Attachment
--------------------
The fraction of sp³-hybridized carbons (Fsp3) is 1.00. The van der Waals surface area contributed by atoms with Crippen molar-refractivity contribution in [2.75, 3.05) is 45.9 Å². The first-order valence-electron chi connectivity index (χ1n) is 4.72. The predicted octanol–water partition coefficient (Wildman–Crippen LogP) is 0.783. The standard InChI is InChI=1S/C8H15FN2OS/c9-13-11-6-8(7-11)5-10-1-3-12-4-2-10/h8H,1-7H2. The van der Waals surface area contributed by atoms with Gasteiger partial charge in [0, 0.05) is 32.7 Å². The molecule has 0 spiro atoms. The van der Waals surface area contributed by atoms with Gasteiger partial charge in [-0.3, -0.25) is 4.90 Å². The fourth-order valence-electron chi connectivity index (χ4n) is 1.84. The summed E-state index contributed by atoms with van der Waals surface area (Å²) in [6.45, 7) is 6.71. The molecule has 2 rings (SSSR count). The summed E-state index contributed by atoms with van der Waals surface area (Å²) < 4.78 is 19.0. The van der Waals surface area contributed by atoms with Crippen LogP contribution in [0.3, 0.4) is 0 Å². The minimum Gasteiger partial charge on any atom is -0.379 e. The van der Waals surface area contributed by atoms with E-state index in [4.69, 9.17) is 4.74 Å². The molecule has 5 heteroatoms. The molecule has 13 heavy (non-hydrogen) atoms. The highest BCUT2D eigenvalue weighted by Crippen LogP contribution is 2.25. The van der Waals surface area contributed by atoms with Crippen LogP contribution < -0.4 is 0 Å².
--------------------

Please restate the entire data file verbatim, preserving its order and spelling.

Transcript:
The fraction of sp³-hybridized carbons (Fsp3) is 1.00. The van der Waals surface area contributed by atoms with Crippen molar-refractivity contribution in [2.75, 3.05) is 45.9 Å². The first-order valence-electron chi connectivity index (χ1n) is 4.72. The predicted octanol–water partition coefficient (Wildman–Crippen LogP) is 0.783. The standard InChI is InChI=1S/C8H15FN2OS/c9-13-11-6-8(7-11)5-10-1-3-12-4-2-10/h8H,1-7H2. The van der Waals surface area contributed by atoms with Gasteiger partial charge in [0, 0.05) is 32.7 Å². The molecule has 0 spiro atoms. The van der Waals surface area contributed by atoms with Gasteiger partial charge in [-0.3, -0.25) is 4.90 Å². The fourth-order valence-electron chi connectivity index (χ4n) is 1.84. The summed E-state index contributed by atoms with van der Waals surface area (Å²) in [6.45, 7) is 6.71. The molecule has 2 rings (SSSR count). The summed E-state index contributed by atoms with van der Waals surface area (Å²) < 4.78 is 19.0. The van der Waals surface area contributed by atoms with Crippen LogP contribution in [0.3, 0.4) is 0 Å². The minimum Gasteiger partial charge on any atom is -0.379 e. The van der Waals surface area contributed by atoms with E-state index in [4.69, 9.17) is 4.74 Å². The molecule has 5 heteroatoms. The molecule has 13 heavy (non-hydrogen) atoms. The highest BCUT2D eigenvalue weighted by Crippen LogP contribution is 2.25. The van der Waals surface area contributed by atoms with Crippen LogP contribution < -0.4 is 0 Å².